I don't know why I like this car so much but I do, it's a love hate
relationship. I have been beating the problems out of this car one at
a time and now when I think I am at the end of any thing else that
could go wrong I find that I have no AC. The R12 is all gone suddenly
I am in the HVAC business for a living and work with air-conditioning
every day but not on cars. I have determined that I have a leak in the
evaporator. There is a strong detection of refrigerant coming from
inside of the evaporator box. There are no leaks about the expansion
valve, I am getting a strong detection from the openings of the
evaporator housing and the detector will go off when sampling the air
from the vents when the blower is first turned on. I am quite
surprised that a copper evaporator could leak but it seems mine is
Not wanting to put more R12 into this car at this time, I have blown
out as much mineral oil as possible and replaced it with ester oil then
charged with 134a for now the car cools OK but I am sweetening the
charge every 3 days to stay cooling. My plan is to replace the
evaporator and re-service the system with R12 when the system is leak
Now to the part I need help with, this looks like a hell of a job, as
best I can see the entire insides of the front of the car will have to
be removed in order to get at this evaporator. I have looked at my
Benz Shop Manuel CD and can find no instruction on this procedure.
I am hoping that someone has in print the step by step procedure for
this job or If any one has actually changed an evaporator in a 126
body before could they tell me what they can tell me about this job?
Any help will be seriously put to good use,
BEFORE you tear into the evaporator .....
Take a look at the very top of the receiver/dryer. There lives a brass
plug that has a small "blow out plug" soldered into its center - which
"blew out" on my '80, not too long after its R-12 was recharged. It was
resoldered and the R-12 refilled and hasn't acted up since.
I am looking for any way out of this that I can find but the fact
remains that refrigerant is only detected at openings to the evaporator
area. I have gone over the whole system with an H10 type electronic
detector. It raises no indication of refrigerant leakage at any point
except the evaporator. My detector yelps and squeals as it is poked
into the duct next to the drivers well. I have am leaking about 6
ounces a day witch would be awfully hard to over look that size of leak
in an open area such as around the receiver. I plan as a final test
before jumping into the evaporator to isolate it alone with fittings
and do a pressure drop test with dry nitrogen.
It is frustrating to not be able to get at the evaporator. I work on
air conditioning equipment daily but am able to see and reach all parts
of the systems we work on. R&R time on a typical residential systems
evap coil is about 45 minutes plus about another couple of hours for
proper evacuation and servicing and adjusting the system properly. It
looks like my car will take many days for the same.
I do want to make sure of this diagnosis and will recheck the fuse plug
at the receiver before going off the deep end but for now I am trying
to get a scope of what is involved with changing this evaporator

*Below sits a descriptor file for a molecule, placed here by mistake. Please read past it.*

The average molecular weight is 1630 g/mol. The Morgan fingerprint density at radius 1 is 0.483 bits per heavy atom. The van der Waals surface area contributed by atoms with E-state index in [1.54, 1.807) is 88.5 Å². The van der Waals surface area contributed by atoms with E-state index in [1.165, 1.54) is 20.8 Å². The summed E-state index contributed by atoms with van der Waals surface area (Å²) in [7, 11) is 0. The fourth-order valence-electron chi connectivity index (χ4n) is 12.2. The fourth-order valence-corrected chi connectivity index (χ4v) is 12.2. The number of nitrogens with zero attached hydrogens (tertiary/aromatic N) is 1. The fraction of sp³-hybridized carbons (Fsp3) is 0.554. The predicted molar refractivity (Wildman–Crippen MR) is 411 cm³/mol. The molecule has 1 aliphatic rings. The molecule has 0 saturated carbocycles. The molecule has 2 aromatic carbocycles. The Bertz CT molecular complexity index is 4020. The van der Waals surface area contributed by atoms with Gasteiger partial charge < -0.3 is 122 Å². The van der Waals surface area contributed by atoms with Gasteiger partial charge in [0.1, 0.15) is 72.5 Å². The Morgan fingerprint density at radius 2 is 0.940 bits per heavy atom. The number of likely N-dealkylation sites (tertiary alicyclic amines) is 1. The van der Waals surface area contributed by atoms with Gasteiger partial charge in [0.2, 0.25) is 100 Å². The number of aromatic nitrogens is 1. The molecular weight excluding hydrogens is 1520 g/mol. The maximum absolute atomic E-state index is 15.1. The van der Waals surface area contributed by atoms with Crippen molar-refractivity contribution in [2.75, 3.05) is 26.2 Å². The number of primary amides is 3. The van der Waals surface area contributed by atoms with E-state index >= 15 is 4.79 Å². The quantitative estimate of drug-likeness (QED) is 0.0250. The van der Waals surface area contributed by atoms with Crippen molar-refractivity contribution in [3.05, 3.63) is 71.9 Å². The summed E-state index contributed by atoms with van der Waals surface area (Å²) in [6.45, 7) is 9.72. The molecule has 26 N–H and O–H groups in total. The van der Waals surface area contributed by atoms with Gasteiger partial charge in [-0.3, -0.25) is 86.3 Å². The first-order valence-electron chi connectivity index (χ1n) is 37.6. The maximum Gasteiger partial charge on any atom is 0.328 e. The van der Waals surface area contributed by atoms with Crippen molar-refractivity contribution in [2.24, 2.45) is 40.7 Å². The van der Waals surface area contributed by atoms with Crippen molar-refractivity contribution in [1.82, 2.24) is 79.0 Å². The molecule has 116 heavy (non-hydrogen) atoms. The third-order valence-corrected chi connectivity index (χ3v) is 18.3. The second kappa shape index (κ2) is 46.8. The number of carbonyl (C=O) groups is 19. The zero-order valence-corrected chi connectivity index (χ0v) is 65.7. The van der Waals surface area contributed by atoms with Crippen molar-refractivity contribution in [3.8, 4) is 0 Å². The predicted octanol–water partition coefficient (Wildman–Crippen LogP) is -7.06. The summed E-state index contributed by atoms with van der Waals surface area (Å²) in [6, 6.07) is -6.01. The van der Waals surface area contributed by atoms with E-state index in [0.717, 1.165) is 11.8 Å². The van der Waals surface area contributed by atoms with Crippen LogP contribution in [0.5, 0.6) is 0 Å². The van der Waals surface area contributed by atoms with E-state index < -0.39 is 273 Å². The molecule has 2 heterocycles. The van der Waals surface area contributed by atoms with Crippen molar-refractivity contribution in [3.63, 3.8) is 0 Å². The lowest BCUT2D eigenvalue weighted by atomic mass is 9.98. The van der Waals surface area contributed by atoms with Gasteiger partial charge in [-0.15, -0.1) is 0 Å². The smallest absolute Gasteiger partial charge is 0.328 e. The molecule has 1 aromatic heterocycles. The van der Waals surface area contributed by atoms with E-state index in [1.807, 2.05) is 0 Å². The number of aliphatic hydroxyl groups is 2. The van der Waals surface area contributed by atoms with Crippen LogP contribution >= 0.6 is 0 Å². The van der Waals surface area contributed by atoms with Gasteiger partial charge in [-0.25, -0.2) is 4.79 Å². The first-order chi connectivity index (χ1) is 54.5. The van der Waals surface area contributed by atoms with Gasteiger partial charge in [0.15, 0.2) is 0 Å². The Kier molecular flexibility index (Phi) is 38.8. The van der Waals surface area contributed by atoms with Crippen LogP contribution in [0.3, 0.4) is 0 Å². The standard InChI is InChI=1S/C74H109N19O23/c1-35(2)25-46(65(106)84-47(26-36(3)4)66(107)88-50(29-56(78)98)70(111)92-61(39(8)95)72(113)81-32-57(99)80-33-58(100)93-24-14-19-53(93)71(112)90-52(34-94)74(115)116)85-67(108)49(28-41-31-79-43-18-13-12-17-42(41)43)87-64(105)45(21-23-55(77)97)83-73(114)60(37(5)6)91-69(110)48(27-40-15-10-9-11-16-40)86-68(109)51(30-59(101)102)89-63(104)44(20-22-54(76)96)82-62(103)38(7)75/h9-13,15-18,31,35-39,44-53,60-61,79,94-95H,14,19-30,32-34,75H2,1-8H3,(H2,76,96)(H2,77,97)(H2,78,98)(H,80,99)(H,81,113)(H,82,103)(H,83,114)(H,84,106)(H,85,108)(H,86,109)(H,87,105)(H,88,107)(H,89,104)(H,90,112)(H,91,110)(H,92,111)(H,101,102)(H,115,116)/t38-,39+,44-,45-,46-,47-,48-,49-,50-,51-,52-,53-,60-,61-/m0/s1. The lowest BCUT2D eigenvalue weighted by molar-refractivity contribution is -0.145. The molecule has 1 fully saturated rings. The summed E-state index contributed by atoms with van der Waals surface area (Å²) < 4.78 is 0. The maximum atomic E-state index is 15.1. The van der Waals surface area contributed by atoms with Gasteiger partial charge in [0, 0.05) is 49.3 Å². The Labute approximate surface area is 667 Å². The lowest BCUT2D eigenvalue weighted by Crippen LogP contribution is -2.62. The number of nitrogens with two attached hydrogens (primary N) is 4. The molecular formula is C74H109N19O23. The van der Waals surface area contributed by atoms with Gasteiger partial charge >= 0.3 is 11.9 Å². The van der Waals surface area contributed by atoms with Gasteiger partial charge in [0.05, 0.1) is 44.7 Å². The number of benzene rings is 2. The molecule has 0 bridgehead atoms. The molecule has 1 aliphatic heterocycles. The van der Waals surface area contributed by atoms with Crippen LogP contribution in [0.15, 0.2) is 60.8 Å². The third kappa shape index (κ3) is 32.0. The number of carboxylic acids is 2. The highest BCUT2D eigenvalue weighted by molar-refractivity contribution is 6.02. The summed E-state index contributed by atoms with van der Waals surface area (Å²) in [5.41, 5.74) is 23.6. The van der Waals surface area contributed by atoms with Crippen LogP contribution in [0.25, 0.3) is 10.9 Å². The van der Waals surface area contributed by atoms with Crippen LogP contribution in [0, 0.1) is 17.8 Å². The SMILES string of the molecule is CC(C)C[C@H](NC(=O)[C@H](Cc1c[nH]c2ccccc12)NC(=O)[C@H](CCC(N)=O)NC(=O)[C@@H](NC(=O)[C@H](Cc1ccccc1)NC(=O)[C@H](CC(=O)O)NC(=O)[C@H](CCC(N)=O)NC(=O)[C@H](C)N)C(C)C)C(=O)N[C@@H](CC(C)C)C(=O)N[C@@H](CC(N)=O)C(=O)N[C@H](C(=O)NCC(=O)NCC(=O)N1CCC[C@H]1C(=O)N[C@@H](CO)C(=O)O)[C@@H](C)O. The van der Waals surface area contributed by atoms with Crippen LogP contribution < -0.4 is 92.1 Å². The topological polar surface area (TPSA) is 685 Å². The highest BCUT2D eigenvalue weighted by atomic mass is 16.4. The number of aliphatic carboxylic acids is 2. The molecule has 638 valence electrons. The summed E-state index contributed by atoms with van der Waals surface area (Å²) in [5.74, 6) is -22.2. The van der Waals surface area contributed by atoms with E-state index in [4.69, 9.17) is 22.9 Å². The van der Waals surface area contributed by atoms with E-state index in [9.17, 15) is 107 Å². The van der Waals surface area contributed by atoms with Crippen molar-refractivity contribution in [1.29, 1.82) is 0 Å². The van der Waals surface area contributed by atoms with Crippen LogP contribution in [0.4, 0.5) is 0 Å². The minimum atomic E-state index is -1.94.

because for now that's what it looks like it's going to be.
By the way I discovered this lack of air conditioning on the test
drive I took last week just after putting in my second tranny from the
junk yard. Good grief! The good news is the second tranny goes right
into 4th ok. Some day I will get every thing to work at once.
Thanks for the post, I seem to have car exhaust coming only out of my
evaporator box, LOL. I am sure that it is refrigerant that I am
detecting and short of finding any other leak after rigorous searching,
I seam to get a strong detection at all entrances to the evaporator. I
am using a very high quality sniffer that only alerts on a narrow
selection of refrigerants. I am not trying to be a know-it-all but I
have been looking for and finding leaks for 40 years. What has me shut
down is I have no experience with this particular leak situation so I
am looking for help with any idea that will explain what I am finding.
Keep in mind that I plan to do an isolation test of just the evaporator
before I would invest the labor of changing it. I need to find the
fittings soon, I probably will modify an old expansion valve so I can
pressure up the evaporator with nitrogen, if it drops then that will be
my final diagnosis. In the mean time I believe I have a bad evaporator
and am looking for the grand procedure of how to chang it. With so
much stuff to remove and replace it would help if one would know the
fastest order to proceed in.
Thanks again for the post as any comments are greatly appreciated.
Welcome to Mercedes dirty little secret: HVAC. The older ones barely
work at all and the newer ones, while pretty good seem to have the
car built around them. That's because they do.
Replacing a 108 heater fan or any halfway modern heater core
is a long and tedious job. I have a receipt for replacing the
heter fan in my 108 from the PO he had done in 78. 40 hours labour.
Need Mercedes parts? http://parts.mbz.org
Richard Sexton | Mercedes stuff: http://mbz.org
Richard Sexton wrote:
car will take many days for the same.
In all fairness to MB, is it any easiery to replace a heater core or
evaporator on most other cars? Because of where they are located, it
isn't ever going to be easy.
As for the blower, I'm not familiar with the 108, but if it takes 40
hours, I agree that sounds like a bad design. On my 116, it's maybe a
2 hour job. You have to take off the right hand lower access panel and
remove the glove compartment. But then it's right there in your face,
held in by 3 easy to get at screws. That design covers a lot of cars
cars, the 450SEL, SE, 6.9, 280SE, 300SD, from 1973 to 1980.
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